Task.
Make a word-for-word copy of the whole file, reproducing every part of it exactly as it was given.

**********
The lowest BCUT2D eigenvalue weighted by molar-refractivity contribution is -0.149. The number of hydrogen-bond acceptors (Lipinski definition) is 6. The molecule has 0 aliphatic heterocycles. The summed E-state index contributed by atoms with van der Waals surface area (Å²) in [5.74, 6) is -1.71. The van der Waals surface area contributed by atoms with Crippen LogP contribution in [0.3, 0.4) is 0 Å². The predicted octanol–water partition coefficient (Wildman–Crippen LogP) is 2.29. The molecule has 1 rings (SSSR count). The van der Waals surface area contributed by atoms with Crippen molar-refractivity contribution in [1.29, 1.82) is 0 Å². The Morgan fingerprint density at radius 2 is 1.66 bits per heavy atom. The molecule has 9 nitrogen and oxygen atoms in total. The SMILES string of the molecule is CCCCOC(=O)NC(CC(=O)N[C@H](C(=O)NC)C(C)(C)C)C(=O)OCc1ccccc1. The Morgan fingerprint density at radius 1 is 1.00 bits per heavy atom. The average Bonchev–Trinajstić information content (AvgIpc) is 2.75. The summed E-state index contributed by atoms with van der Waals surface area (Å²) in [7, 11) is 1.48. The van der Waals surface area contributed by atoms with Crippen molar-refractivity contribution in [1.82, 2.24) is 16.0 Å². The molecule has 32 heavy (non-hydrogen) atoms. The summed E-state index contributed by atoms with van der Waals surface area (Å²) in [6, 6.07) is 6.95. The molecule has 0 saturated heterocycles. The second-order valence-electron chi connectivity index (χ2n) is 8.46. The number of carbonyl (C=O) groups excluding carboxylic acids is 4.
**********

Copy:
The lowest BCUT2D eigenvalue weighted by molar-refractivity contribution is -0.149. The number of hydrogen-bond acceptors (Lipinski definition) is 6. The molecule has 0 aliphatic heterocycles. The summed E-state index contributed by atoms with van der Waals surface area (Å²) in [5.74, 6) is -1.71. The van der Waals surface area contributed by atoms with Crippen LogP contribution in [0.3, 0.4) is 0 Å². The predicted octanol–water partition coefficient (Wildman–Crippen LogP) is 2.29. The molecule has 1 rings (SSSR count). The van der Waals surface area contributed by atoms with Crippen molar-refractivity contribution in [1.29, 1.82) is 0 Å². The Morgan fingerprint density at radius 2 is 1.66 bits per heavy atom. The molecule has 9 nitrogen and oxygen atoms in total. The SMILES string of the molecule is CCCCOC(=O)NC(CC(=O)N[C@H](C(=O)NC)C(C)(C)C)C(=O)OCc1ccccc1. The Morgan fingerprint density at radius 1 is 1.00 bits per heavy atom. The average Bonchev–Trinajstić information content (AvgIpc) is 2.75. The summed E-state index contributed by atoms with van der Waals surface area (Å²) in [7, 11) is 1.48. The van der Waals surface area contributed by atoms with Crippen molar-refractivity contribution in [1.82, 2.24) is 16.0 Å². The molecule has 32 heavy (non-hydrogen) atoms. The summed E-state index contributed by atoms with van der Waals surface area (Å²) in [6, 6.07) is 6.95. The molecule has 0 saturated heterocycles. The second-order valence-electron chi connectivity index (χ2n) is 8.46. The number of carbonyl (C=O) groups excluding carboxylic acids is 4.